The Best and Worst Tips Given By Long-Term Motorcyclists

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Spend enough years riding and you’re going to accrue some wisdom. Visit any biker gathering and you and I are going to hear it, too. Is there anything old timers like to do more than dispense advice? These are the best and worst tips given by long-term motorcyclists.

Worst Advice Given

Worse Advice: Helmets Restrict Vision/Hearing Worse Advice: Helmets Restrict Vision/Hearing

Photo by Anima Kitty

Helmets Restrict Vision

This is the most-used “reason” for why older, experienced riders who should know better insist on not wearing a helmet. The thing is, it’s utterly untrue. Humans are only capable of using 90 degrees of their vision to either the left or the right, while the minimum legal standard for helmet vision sits at 105 degrees in both directions — 15 degrees more than we can see anyways. If a helmet restricts your vision up or down, it simply doesn’t fit correctly.

Helmets Reduce Hearing

Wear a helmet in a quiet room and yeah, it’ll reduce your hearing. But, out on the road, the wind and engine noise make it so you’ll actually hear less at speed without a helmet than with one. Earplugs take this a step further; with them, the ambient noise (wind) is dampened, leaving you more able to hear important stuff like sirens, horns and screeching tires.

Worst Advice: You Don’t Need Gear If You Know How To Ride/Crash Worst Advice: You Don’t Need Gear If You Know How To Ride/Crash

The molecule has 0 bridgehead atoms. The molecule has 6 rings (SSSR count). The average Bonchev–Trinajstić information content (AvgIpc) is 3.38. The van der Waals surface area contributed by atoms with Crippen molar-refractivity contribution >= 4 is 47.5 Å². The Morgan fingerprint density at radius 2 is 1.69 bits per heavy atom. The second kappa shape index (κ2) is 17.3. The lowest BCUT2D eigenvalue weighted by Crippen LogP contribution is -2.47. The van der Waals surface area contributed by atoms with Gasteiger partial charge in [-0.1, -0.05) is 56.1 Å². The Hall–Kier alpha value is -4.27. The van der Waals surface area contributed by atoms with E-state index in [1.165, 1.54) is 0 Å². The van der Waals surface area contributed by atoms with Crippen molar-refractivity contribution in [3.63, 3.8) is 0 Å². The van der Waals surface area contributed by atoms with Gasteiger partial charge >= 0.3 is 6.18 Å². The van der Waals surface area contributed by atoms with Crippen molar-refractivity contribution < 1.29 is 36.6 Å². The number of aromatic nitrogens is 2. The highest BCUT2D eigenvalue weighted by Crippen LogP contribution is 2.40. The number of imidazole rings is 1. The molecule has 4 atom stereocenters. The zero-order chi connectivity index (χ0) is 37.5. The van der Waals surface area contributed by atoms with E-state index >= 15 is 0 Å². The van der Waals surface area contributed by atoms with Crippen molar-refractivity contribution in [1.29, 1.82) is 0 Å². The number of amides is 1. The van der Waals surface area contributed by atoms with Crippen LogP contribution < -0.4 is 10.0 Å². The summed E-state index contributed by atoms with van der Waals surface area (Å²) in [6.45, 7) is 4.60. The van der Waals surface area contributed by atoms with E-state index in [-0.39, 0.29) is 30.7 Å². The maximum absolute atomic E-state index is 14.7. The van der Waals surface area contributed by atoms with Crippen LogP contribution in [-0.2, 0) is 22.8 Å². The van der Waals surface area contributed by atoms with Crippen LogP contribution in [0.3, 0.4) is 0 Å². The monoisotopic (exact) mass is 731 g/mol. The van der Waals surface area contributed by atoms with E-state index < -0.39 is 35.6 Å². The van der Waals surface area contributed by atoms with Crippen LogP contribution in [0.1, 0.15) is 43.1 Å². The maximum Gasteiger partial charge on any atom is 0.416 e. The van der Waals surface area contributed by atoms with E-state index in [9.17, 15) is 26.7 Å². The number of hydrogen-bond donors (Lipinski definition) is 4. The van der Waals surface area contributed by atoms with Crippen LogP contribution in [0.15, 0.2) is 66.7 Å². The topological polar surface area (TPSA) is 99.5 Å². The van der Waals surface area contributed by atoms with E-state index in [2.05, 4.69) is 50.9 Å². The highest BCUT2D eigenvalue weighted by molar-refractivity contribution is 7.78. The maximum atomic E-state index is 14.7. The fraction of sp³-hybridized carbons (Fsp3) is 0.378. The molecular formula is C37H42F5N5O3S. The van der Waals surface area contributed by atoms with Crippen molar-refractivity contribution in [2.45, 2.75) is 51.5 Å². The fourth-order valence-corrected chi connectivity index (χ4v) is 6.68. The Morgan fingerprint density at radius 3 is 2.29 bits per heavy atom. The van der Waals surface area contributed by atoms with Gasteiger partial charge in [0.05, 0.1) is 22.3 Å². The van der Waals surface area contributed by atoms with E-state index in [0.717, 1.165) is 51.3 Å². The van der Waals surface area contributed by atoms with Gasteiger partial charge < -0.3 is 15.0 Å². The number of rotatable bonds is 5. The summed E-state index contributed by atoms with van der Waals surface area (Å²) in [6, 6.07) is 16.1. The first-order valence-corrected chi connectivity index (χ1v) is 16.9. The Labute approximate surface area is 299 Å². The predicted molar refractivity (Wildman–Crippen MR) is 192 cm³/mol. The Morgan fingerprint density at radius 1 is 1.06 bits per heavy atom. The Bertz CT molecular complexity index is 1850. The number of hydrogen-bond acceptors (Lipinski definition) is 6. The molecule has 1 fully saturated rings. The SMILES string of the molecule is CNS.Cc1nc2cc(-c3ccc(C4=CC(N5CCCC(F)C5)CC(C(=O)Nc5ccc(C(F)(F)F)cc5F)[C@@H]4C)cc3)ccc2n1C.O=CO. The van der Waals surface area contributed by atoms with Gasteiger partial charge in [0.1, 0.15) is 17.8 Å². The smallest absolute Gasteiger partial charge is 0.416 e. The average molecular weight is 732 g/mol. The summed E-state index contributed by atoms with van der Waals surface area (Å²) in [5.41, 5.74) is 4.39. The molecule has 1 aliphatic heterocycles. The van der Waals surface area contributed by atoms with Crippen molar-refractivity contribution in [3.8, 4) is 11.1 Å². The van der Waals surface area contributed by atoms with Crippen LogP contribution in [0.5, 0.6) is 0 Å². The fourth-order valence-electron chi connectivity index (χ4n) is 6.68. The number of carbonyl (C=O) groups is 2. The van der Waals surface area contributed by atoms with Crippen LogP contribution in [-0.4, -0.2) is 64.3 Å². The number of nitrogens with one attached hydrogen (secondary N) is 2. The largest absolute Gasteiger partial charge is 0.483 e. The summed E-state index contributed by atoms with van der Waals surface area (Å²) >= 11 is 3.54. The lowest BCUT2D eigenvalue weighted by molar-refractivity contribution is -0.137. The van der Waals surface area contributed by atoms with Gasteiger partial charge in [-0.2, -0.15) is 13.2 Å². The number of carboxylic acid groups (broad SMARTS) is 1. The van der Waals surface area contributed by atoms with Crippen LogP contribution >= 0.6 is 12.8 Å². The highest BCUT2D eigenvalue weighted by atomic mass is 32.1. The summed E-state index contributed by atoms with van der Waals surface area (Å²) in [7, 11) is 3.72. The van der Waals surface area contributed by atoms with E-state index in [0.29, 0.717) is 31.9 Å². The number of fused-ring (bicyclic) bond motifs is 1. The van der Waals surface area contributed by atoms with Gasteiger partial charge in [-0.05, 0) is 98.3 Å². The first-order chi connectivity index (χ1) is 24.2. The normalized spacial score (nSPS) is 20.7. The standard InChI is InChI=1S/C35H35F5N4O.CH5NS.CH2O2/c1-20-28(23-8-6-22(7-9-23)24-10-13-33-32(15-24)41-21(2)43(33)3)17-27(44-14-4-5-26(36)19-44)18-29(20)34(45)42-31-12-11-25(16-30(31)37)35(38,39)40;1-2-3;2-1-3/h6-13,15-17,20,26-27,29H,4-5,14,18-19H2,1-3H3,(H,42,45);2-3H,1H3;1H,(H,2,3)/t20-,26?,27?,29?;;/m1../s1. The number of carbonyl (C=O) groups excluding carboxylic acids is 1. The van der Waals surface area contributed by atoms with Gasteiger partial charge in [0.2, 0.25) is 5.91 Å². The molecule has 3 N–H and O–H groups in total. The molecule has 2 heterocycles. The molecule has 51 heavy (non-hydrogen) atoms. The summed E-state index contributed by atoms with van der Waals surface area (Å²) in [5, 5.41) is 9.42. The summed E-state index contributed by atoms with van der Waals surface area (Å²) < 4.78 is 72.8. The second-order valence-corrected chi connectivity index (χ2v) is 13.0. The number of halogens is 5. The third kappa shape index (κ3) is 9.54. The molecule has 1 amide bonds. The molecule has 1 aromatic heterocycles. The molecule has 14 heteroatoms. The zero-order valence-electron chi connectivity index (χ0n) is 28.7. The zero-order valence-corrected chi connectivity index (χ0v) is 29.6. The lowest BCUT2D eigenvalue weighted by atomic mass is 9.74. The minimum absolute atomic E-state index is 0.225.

Photo by Drew Leavy

You Don’t Need Gear If You Know How To Ride/Crash

Accidents can happen to anyone. How is skill going to help you if a tire blows out or — the most common motorcycle accident — a car pulls out in front of you too late to avoid. In that case, no super human feat of braking or turning is going to save you, you’re going to go down.

And no, “knowing” how to fall is not a real thing. The forces involved in a motorcycle accident are extreme, way beyond those the human body evolved (which is a real thing) to handle. Our ancestors didn’t have to deal with hitting a stationary object at 85 mph, then tumbling through the air to land in the middle of a busy highway full of other 85 mph objects. But, safety gear did, that’s what it’s designed for. Wear it or face rapid natural selection.

Worst Advice: A 600 Is a Beginner’s Bike Worst Advice: A 600 Is a Beginner’s Bike

Photo by Brian Acomb

A 600 Is a Beginner’s Bike

“I’m just too big, talented, (insert other excuse here) to ride a little 600.” It’s always funny when people tell you that because they’re invariably the people that don’t have enough talent to handle one, much less the literbike/super sweet ‘Busa they’re toodling about on. In reality, a 125 bhp bike weighing around 415 lbs (full of fuel) is more performance than about 95 percent of motorcyclists are able to use, full stop. And yes, they’re torquey and flexible too. If you’re unable to make a 600 go fast, you need riding lessons, not a bigger, more difficult bike to ride.

Denim Makes Good Riding Gear

No it doesn’t. Not unless you are really curious what your insides look like.

Continue Reading:Best Advice From Experienced Riders On Page 2 >>

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